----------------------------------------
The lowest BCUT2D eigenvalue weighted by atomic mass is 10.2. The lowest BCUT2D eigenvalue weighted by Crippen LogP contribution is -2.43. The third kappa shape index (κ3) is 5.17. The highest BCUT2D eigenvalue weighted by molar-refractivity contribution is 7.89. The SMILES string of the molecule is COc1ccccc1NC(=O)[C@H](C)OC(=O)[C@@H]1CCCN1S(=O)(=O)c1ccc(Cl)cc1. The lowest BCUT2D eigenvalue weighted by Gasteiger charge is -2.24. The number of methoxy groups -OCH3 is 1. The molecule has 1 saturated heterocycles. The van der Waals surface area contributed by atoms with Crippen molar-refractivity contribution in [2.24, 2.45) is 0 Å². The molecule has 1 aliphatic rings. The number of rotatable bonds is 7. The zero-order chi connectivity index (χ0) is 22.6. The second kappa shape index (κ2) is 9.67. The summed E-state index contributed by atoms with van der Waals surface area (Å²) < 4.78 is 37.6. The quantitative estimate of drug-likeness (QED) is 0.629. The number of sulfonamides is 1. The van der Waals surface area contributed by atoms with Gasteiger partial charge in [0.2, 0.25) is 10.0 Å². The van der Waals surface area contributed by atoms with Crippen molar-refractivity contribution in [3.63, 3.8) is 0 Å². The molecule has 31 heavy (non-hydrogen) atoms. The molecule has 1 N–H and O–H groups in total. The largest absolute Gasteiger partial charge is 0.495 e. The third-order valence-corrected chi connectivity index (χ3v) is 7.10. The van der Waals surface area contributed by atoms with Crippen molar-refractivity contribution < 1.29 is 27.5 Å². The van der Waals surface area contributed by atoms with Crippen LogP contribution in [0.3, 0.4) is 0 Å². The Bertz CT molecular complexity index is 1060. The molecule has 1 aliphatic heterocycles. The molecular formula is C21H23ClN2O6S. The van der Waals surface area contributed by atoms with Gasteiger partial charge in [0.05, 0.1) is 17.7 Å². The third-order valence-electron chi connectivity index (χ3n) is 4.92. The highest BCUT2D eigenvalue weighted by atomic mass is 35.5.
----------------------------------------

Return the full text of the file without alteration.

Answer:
The lowest BCUT2D eigenvalue weighted by atomic mass is 10.2. The lowest BCUT2D eigenvalue weighted by Crippen LogP contribution is -2.43. The third kappa shape index (κ3) is 5.17. The highest BCUT2D eigenvalue weighted by molar-refractivity contribution is 7.89. The SMILES string of the molecule is COc1ccccc1NC(=O)[C@H](C)OC(=O)[C@@H]1CCCN1S(=O)(=O)c1ccc(Cl)cc1. The lowest BCUT2D eigenvalue weighted by Gasteiger charge is -2.24. The number of methoxy groups -OCH3 is 1. The molecule has 1 saturated heterocycles. The van der Waals surface area contributed by atoms with Crippen molar-refractivity contribution in [2.24, 2.45) is 0 Å². The molecule has 1 aliphatic rings. The number of rotatable bonds is 7. The zero-order chi connectivity index (χ0) is 22.6. The second kappa shape index (κ2) is 9.67. The summed E-state index contributed by atoms with van der Waals surface area (Å²) < 4.78 is 37.6. The quantitative estimate of drug-likeness (QED) is 0.629. The number of sulfonamides is 1. The van der Waals surface area contributed by atoms with Gasteiger partial charge in [0.2, 0.25) is 10.0 Å². The van der Waals surface area contributed by atoms with Crippen molar-refractivity contribution in [3.63, 3.8) is 0 Å². The molecule has 31 heavy (non-hydrogen) atoms. The molecule has 1 N–H and O–H groups in total. The largest absolute Gasteiger partial charge is 0.495 e. The third-order valence-corrected chi connectivity index (χ3v) is 7.10. The van der Waals surface area contributed by atoms with Crippen molar-refractivity contribution < 1.29 is 27.5 Å². The van der Waals surface area contributed by atoms with Crippen LogP contribution in [0.3, 0.4) is 0 Å². The Bertz CT molecular complexity index is 1060. The molecule has 1 aliphatic heterocycles. The molecular formula is C21H23ClN2O6S. The van der Waals surface area contributed by atoms with Gasteiger partial charge in [0.05, 0.1) is 17.7 Å². The third-order valence-electron chi connectivity index (χ3n) is 4.92. The highest BCUT2D eigenvalue weighted by atomic mass is 35.5.